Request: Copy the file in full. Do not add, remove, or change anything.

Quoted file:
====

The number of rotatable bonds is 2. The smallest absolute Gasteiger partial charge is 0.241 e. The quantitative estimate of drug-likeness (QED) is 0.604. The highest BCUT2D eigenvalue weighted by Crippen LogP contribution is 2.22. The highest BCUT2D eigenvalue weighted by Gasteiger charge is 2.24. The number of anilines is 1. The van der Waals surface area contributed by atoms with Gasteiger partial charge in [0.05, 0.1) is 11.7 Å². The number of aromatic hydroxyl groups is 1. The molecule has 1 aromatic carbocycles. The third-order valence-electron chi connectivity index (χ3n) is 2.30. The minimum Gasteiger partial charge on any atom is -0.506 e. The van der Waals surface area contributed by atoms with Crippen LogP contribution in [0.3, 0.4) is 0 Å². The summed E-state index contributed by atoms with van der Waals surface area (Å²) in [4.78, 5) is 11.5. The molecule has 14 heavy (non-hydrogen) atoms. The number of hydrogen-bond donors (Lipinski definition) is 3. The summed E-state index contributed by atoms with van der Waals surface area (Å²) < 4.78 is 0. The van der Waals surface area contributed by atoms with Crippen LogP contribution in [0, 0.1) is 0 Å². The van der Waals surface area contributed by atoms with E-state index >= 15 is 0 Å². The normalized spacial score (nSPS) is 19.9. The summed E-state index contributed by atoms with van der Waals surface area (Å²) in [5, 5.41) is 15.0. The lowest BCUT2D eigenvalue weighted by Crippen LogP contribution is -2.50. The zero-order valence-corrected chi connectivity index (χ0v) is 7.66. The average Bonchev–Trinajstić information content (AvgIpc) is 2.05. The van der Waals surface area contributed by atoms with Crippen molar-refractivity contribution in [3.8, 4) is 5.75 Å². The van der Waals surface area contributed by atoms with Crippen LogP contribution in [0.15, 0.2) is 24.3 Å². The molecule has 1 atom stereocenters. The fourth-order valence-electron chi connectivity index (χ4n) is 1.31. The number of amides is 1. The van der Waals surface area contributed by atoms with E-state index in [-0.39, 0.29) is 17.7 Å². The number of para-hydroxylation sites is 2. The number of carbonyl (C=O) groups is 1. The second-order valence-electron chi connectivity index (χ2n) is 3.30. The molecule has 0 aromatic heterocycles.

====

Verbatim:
The number of rotatable bonds is 2. The smallest absolute Gasteiger partial charge is 0.241 e. The quantitative estimate of drug-likeness (QED) is 0.604. The highest BCUT2D eigenvalue weighted by Crippen LogP contribution is 2.22. The highest BCUT2D eigenvalue weighted by Gasteiger charge is 2.24. The number of anilines is 1. The van der Waals surface area contributed by atoms with Gasteiger partial charge in [0.05, 0.1) is 11.7 Å². The number of aromatic hydroxyl groups is 1. The molecule has 1 aromatic carbocycles. The third-order valence-electron chi connectivity index (χ3n) is 2.30. The minimum Gasteiger partial charge on any atom is -0.506 e. The van der Waals surface area contributed by atoms with Crippen LogP contribution in [0.3, 0.4) is 0 Å². The summed E-state index contributed by atoms with van der Waals surface area (Å²) in [4.78, 5) is 11.5. The molecule has 14 heavy (non-hydrogen) atoms. The number of hydrogen-bond donors (Lipinski definition) is 3. The summed E-state index contributed by atoms with van der Waals surface area (Å²) < 4.78 is 0. The van der Waals surface area contributed by atoms with Crippen LogP contribution in [0, 0.1) is 0 Å². The van der Waals surface area contributed by atoms with E-state index >= 15 is 0 Å². The normalized spacial score (nSPS) is 19.9. The summed E-state index contributed by atoms with van der Waals surface area (Å²) in [5, 5.41) is 15.0. The lowest BCUT2D eigenvalue weighted by Crippen LogP contribution is -2.50. The zero-order valence-corrected chi connectivity index (χ0v) is 7.66. The average Bonchev–Trinajstić information content (AvgIpc) is 2.05. The van der Waals surface area contributed by atoms with Crippen molar-refractivity contribution in [3.8, 4) is 5.75 Å². The van der Waals surface area contributed by atoms with Crippen LogP contribution in [0.15, 0.2) is 24.3 Å². The molecule has 1 atom stereocenters. The fourth-order valence-electron chi connectivity index (χ4n) is 1.31. The number of amides is 1. The van der Waals surface area contributed by atoms with E-state index in [-0.39, 0.29) is 17.7 Å². The number of para-hydroxylation sites is 2. The number of carbonyl (C=O) groups is 1. The second-order valence-electron chi connectivity index (χ2n) is 3.30. The molecule has 0 aromatic heterocycles.